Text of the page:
There is a saying that ‘less is more’ and it could not have been more perfectly illustrated than by the play ‘random’ by debbie tucker green.
It is ‘less’ on several counts: there is only one performer, there are no props, no scene changes and at a running time of fifty-five minutes, no wasted words. What there was was a backdrop of old household furniture items, mostly chairs, and an outstanding performance by Kiza Deen.
The play centres around Sister and her family – Father, Mother and Brother – her work colleagues and her Man. It is not a mystery or thriller, so revealing the plot as outlined in the programme is not a spoiler; it is an observation of the way in which a random act can impact upon a family. All of the action takes place in a day, so the long-term consequences of the act are not embellished upon; just the immediate aftermath.
The amazing Kiza Deen plays all the characters, which is no mean feat, because as well as deepening her voice when speaking as Father, she swaps from her own British/West Indian accent as Sister to the full blown patois of Mother, the Estuary twang of her workmate and the gangland slang of Brother all in the blink of an eye.
The story begins at 07:37, with Sister trying to steal an extra few minutes in bed before getting ready for work. It then moves to Brother’s room where she is trying to wake him from a deep, adolescent sleep. Between attempts she goes into the kitchen where Mother has made porridge for breakfast but burned it, causing black flecks to be mixed in with the oats. Discussions between the two follow about her dress style and she muses on how you can make her uniform look cool by hitching up the skirt.
After further attempts to raise Brother she goes off to work; just a normal day on the planet. Everything changes later in the day when she receives a text saying ‘Come home’. At first she thinks it’s from her Man who she is expecting to ring but when it’s repeated a short time later, she realises it is from Mother. On arriving home she is met by the sight of the police who have brought the news that Brother has been fatally stabbed that afternoon and they would like someone to identify the body. The duty falls to Sister and Father. There is then an episode at the crime scene, with both acquaintances and strangers leaving cards and flowers and ending with Mother still not accepting the fact that her son is dead before a poignant final monologue.
As I have already said, the acting was amazing, so much so that when the lights came on at the end and Kiza Deen got to her feet from the crosslegged position which she had assumed for the final words, tears were visible in her eyes, and I was almost at the back of the auditorium. Her versatility spanned the light-hearted banter at the beginning, reminiscent of many a family in the country trying to put off doing what they have to do for as long as possible – to the scene at the morgue. Here again, less was more.
I am a fan of Scandinavian thrillers and crime series in general so I have seen some pretty spectacular and gory ways in which people have arrived at their demise, but this brought the meaning of a violent death home with far more impact than all of the others put together. When the body of Brother was rolled over in the morgue, it revealed the entry point of the blade. ‘You really had to look to be able to see it,’ she said. ‘It wasn’t a gash or a hack; it was a tiny hole through his side which had gone through his, his….somethin’ important.’ I was a wreck.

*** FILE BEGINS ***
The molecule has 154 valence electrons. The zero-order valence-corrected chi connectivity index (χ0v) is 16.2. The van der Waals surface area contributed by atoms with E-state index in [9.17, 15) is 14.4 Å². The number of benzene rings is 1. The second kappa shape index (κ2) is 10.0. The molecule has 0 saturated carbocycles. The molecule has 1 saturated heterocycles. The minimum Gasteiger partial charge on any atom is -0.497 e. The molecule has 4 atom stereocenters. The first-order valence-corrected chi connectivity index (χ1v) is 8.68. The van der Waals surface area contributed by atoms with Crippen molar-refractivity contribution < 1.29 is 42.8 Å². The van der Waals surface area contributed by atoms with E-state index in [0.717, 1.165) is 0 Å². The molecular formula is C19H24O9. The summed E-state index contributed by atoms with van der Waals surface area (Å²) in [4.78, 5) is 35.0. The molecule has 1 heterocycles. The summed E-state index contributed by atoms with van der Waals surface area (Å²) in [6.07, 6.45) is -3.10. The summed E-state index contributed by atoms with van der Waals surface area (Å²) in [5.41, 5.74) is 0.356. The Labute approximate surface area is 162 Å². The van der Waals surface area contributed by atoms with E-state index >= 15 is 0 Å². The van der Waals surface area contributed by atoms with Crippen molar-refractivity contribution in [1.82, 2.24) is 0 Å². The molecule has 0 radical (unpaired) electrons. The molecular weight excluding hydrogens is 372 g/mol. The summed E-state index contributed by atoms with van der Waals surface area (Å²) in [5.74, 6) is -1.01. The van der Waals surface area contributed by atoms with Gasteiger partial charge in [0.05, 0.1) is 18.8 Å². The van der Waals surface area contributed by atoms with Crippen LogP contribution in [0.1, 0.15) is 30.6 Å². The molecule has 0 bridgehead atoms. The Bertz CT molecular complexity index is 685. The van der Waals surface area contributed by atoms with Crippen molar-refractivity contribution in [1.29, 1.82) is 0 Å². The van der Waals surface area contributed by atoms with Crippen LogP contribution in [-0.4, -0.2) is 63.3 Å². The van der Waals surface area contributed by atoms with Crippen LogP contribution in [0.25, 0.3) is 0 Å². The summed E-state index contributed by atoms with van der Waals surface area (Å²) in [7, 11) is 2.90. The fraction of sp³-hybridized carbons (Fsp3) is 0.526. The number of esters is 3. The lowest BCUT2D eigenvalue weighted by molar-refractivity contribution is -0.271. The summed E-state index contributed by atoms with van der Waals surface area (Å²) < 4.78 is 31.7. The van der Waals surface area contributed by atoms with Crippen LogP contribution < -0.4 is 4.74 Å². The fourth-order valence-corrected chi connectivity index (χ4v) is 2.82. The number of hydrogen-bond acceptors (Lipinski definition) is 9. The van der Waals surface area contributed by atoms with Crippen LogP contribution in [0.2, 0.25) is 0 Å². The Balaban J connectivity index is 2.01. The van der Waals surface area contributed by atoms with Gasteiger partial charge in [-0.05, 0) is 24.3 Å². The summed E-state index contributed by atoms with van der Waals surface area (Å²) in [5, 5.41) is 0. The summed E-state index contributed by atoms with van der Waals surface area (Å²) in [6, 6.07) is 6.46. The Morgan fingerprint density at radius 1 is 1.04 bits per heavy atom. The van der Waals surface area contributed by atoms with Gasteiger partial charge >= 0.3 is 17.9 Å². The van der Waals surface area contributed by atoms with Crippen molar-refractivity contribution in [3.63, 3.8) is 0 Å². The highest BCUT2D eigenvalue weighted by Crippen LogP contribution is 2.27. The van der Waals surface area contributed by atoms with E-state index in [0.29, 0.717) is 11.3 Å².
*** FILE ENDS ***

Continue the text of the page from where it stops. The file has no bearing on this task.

Mother’s inability to accept the gravity of the event was beautifully written, with her being obsessed by the policemen’s boots and heavy shoes, and how they kept them on, even when in the front room which was only reserved for guests, and the consequences for the best carpet.
The direction by Gbolahan Obisesan was also superb. The monologue was performed on a bare stage with the actor walking from one end to the other, directing her words straight to the audience. The switch from voice to voice was enhanced at one point by a switch of delivery method. There was a barely audible bass drum beat at about one-second intervals during part of the performance, to which I paid little mind at the outset but I then noticed that her delivery had changed to match the beat, turning the soliloquy almost into a rap. The other piece of music I noticed was a cello solo over the final words. There might have been others as these were done so subtly that it was almost subliminal.
I would like to make mention of the Set and Costume Designer who, at first glance, had next to nothing to do. Kiza Deen wore a normal shirt and slacks, which might as well have come from her own wardrobe, and the ’set’ was a collection of old household detritus, mainly wooden dining chairs crammed onto a scaffolding at the back, seemingly at ‘random’. I might be reading a little too much into this, but as well as the chair seats serving as small screens onto which the Lighting Designer, Cloe Kenward, projected spotlights at one point, the discarded furniture seemed to symbolise the throwaway society which has now extended to human life itself.
I never leave Leeds Playhouse in a mood of ambivalence and last night was no exception. I have once again witnessed a brilliant production which will live long in the memory. Not bad for a play lasting under an hour.
Stan writes Let’s Do Lunch for Leeds Living. He also reviews special events for food and drink, which sometimes takes him beyond Leeds. He has also developed an interest in writing on culture, most frequently dramatic and musical theatre.